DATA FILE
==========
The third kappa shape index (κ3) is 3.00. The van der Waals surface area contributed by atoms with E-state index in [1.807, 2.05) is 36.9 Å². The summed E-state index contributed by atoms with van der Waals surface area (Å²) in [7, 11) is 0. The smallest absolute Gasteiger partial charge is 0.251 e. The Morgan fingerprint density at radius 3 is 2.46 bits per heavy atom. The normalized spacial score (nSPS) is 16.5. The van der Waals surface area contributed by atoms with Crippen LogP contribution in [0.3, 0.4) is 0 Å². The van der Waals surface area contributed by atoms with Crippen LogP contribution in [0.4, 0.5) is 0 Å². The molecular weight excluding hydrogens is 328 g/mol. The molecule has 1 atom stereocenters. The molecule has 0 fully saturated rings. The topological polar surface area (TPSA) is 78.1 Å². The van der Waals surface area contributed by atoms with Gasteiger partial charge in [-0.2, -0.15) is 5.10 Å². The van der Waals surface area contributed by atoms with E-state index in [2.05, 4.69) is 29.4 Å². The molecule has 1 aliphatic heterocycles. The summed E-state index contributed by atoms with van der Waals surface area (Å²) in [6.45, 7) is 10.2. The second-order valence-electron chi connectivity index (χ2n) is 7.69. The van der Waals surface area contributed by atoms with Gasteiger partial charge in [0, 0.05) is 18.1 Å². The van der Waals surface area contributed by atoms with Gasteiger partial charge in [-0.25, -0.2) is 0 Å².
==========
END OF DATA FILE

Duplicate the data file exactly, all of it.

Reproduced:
The third kappa shape index (κ3) is 3.00. The van der Waals surface area contributed by atoms with E-state index in [1.807, 2.05) is 36.9 Å². The summed E-state index contributed by atoms with van der Waals surface area (Å²) in [7, 11) is 0. The smallest absolute Gasteiger partial charge is 0.251 e. The Morgan fingerprint density at radius 3 is 2.46 bits per heavy atom. The normalized spacial score (nSPS) is 16.5. The van der Waals surface area contributed by atoms with Crippen LogP contribution in [0.3, 0.4) is 0 Å². The van der Waals surface area contributed by atoms with Crippen LogP contribution in [0.4, 0.5) is 0 Å². The molecular weight excluding hydrogens is 328 g/mol. The molecule has 1 atom stereocenters. The molecule has 0 fully saturated rings. The topological polar surface area (TPSA) is 78.1 Å². The van der Waals surface area contributed by atoms with Gasteiger partial charge in [-0.2, -0.15) is 5.10 Å². The van der Waals surface area contributed by atoms with E-state index in [2.05, 4.69) is 29.4 Å². The molecule has 1 aliphatic heterocycles. The summed E-state index contributed by atoms with van der Waals surface area (Å²) in [6.45, 7) is 10.2. The second-order valence-electron chi connectivity index (χ2n) is 7.69. The van der Waals surface area contributed by atoms with Gasteiger partial charge in [0, 0.05) is 18.1 Å². The van der Waals surface area contributed by atoms with Gasteiger partial charge in [-0.25, -0.2) is 0 Å².